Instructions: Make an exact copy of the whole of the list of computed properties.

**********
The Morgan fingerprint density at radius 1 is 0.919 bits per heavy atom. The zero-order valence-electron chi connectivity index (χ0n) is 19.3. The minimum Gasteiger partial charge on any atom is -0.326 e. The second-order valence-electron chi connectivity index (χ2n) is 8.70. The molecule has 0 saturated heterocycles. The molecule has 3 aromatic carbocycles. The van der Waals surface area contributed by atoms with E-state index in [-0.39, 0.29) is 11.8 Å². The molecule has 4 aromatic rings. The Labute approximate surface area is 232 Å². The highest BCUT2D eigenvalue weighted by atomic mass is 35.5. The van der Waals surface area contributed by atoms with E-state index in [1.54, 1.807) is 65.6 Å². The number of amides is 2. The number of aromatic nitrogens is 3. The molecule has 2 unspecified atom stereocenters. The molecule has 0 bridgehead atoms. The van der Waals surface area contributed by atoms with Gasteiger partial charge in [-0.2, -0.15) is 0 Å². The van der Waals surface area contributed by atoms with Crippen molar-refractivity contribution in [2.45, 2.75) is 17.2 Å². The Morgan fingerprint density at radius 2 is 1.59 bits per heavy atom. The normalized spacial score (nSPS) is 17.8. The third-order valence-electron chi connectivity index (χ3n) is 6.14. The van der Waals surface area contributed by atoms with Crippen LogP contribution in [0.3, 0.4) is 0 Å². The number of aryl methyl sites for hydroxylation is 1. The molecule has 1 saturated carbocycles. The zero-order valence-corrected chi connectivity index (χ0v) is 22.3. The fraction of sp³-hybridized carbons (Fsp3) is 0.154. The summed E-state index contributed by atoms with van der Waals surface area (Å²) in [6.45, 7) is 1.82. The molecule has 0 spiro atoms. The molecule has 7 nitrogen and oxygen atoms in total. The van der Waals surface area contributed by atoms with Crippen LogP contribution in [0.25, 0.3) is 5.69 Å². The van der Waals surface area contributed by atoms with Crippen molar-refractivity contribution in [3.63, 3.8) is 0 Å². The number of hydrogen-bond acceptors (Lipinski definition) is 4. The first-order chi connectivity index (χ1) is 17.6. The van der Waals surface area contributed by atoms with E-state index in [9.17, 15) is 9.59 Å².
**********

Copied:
The Morgan fingerprint density at radius 1 is 0.919 bits per heavy atom. The zero-order valence-electron chi connectivity index (χ0n) is 19.3. The minimum Gasteiger partial charge on any atom is -0.326 e. The second-order valence-electron chi connectivity index (χ2n) is 8.70. The molecule has 0 saturated heterocycles. The molecule has 3 aromatic carbocycles. The van der Waals surface area contributed by atoms with E-state index in [-0.39, 0.29) is 11.8 Å². The molecule has 4 aromatic rings. The Labute approximate surface area is 232 Å². The highest BCUT2D eigenvalue weighted by atomic mass is 35.5. The van der Waals surface area contributed by atoms with E-state index in [1.54, 1.807) is 65.6 Å². The number of amides is 2. The number of aromatic nitrogens is 3. The molecule has 2 unspecified atom stereocenters. The molecule has 0 bridgehead atoms. The van der Waals surface area contributed by atoms with Gasteiger partial charge in [-0.2, -0.15) is 0 Å². The van der Waals surface area contributed by atoms with Crippen molar-refractivity contribution in [2.45, 2.75) is 17.2 Å². The Morgan fingerprint density at radius 2 is 1.59 bits per heavy atom. The normalized spacial score (nSPS) is 17.8. The third-order valence-electron chi connectivity index (χ3n) is 6.14. The van der Waals surface area contributed by atoms with Crippen LogP contribution in [0.3, 0.4) is 0 Å². The number of aryl methyl sites for hydroxylation is 1. The molecule has 1 saturated carbocycles. The zero-order valence-corrected chi connectivity index (χ0v) is 22.3. The fraction of sp³-hybridized carbons (Fsp3) is 0.154. The summed E-state index contributed by atoms with van der Waals surface area (Å²) in [6.45, 7) is 1.82. The molecule has 0 spiro atoms. The molecule has 7 nitrogen and oxygen atoms in total. The van der Waals surface area contributed by atoms with Crippen LogP contribution in [0.25, 0.3) is 5.69 Å². The van der Waals surface area contributed by atoms with Crippen molar-refractivity contribution in [3.63, 3.8) is 0 Å². The number of hydrogen-bond acceptors (Lipinski definition) is 4. The first-order chi connectivity index (χ1) is 17.6. The van der Waals surface area contributed by atoms with E-state index in [9.17, 15) is 9.59 Å².